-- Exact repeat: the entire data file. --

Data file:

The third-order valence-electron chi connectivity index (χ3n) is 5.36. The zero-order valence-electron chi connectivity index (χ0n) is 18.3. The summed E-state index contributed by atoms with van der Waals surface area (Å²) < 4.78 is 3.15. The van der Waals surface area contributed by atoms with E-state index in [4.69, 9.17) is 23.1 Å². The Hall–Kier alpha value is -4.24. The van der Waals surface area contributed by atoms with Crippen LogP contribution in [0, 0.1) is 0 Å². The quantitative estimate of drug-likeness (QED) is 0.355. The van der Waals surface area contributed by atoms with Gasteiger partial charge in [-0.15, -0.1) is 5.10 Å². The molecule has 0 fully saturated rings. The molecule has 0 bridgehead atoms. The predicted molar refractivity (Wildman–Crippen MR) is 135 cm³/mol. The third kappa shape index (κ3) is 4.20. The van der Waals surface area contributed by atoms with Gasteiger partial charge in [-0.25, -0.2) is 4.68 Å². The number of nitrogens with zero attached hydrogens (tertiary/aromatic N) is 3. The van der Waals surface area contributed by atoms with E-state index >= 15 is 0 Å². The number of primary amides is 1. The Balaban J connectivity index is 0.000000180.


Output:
The third-order valence-electron chi connectivity index (χ3n) is 5.36. The zero-order valence-electron chi connectivity index (χ0n) is 18.3. The summed E-state index contributed by atoms with van der Waals surface area (Å²) < 4.78 is 3.15. The van der Waals surface area contributed by atoms with E-state index in [4.69, 9.17) is 23.1 Å². The Hall–Kier alpha value is -4.24. The van der Waals surface area contributed by atoms with Crippen LogP contribution in [0, 0.1) is 0 Å². The quantitative estimate of drug-likeness (QED) is 0.355. The van der Waals surface area contributed by atoms with Gasteiger partial charge in [-0.15, -0.1) is 5.10 Å². The molecule has 0 fully saturated rings. The molecule has 0 bridgehead atoms. The predicted molar refractivity (Wildman–Crippen MR) is 135 cm³/mol. The third kappa shape index (κ3) is 4.20. The van der Waals surface area contributed by atoms with Gasteiger partial charge in [-0.25, -0.2) is 4.68 Å². The number of nitrogens with zero attached hydrogens (tertiary/aromatic N) is 3. The van der Waals surface area contributed by atoms with E-state index >= 15 is 0 Å². The number of primary amides is 1. The Balaban J connectivity index is 0.000000180.